This is a funny story. I had never heard before about the public swimming pools in Iceland. I imagined them all as the Blue Lagoon, and someone had told me that the sulfur in this pool was so strong, you had to go in naked. So, I only took my towel with me. So naive. Of course, you don’t go in naked. But you need to follow some protocols to go inside the pools.
Arriving at the facilities, you will need to buy the ticket. Most of the public pools have an entrance fee that costs around 1000 ISK (8 euros approximately.) for adults, and most of the children enter for free. To get discounts, you can get the swimming card that each facility provides or you can also use the Reykjavík Welcome Card that includes unlimited visits to the pools.
When you enter, there are lockers for both men and women in each changing room. Here, you can pick your locker to store your personal belongings. Before going inside the pools, you will need to wash thoroughly. Here is where you go naked in front of others. It is okay. You will get used to seeing others, mainly because no one is watching or staring at you. Think about this as something completely natural.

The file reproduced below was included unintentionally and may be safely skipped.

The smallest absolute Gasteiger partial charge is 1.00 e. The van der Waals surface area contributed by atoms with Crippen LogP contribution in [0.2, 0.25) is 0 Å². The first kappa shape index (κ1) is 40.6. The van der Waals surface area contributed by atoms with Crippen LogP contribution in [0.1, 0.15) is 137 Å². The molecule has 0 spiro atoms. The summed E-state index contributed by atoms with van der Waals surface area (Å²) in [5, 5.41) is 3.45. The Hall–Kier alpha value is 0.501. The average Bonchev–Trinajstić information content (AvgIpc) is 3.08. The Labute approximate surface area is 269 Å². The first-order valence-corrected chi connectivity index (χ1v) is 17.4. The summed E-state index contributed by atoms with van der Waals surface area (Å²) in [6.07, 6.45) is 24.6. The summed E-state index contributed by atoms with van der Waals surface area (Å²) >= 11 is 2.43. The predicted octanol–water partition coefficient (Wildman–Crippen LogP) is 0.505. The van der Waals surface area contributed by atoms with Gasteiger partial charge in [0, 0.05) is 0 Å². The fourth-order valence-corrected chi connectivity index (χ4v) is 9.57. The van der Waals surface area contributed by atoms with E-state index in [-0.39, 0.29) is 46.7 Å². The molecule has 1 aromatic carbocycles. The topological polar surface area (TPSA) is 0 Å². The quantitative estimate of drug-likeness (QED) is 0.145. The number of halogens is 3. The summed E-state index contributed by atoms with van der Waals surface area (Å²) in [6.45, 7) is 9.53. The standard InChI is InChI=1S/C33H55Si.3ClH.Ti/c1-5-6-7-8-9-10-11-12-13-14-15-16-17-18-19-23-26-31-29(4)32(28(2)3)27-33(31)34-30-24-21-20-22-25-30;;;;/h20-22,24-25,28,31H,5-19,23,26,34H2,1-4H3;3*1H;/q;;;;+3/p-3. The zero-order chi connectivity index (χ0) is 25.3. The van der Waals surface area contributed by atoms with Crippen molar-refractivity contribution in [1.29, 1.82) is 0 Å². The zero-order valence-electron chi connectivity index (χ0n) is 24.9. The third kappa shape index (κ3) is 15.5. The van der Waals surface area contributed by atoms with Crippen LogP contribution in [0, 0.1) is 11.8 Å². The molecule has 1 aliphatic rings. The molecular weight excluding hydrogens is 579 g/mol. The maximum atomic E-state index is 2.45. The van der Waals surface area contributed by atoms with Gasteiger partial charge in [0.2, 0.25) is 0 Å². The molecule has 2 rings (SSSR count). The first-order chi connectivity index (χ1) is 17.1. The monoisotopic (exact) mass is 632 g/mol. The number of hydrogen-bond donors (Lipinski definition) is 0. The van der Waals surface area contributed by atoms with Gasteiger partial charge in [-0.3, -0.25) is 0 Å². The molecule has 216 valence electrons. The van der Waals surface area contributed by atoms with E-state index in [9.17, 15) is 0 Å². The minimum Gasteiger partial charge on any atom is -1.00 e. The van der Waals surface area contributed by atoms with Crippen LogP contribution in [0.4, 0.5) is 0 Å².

After showering, you will put your bathing suit on and ready to go out to the pools. You can prepare to feel the cold breeze. Don´t worry. You will not freeze out, but to make sure you know this in advance. The temperatures in the pools can differ from 28 degrees to 45 degrees. Some people even choose the small cold pools that are between 5 and 8 degrees. I think you might need to be very brave to get into these. Most of them also include dry saunas, steam rooms, and cold water showers.
We visited two pools in Reykjavík. One was Sundhöllin í Reykjavík and the other one Laugardalslaug. Both of them were nice, and are two of the most visited in Reykjavík. After finishing in the pools, you will for sure feel relaxed, but full of energy. Swimming pools are an essential thing in Icelandic culture, so there must be respect upon everything, for the people and the rules.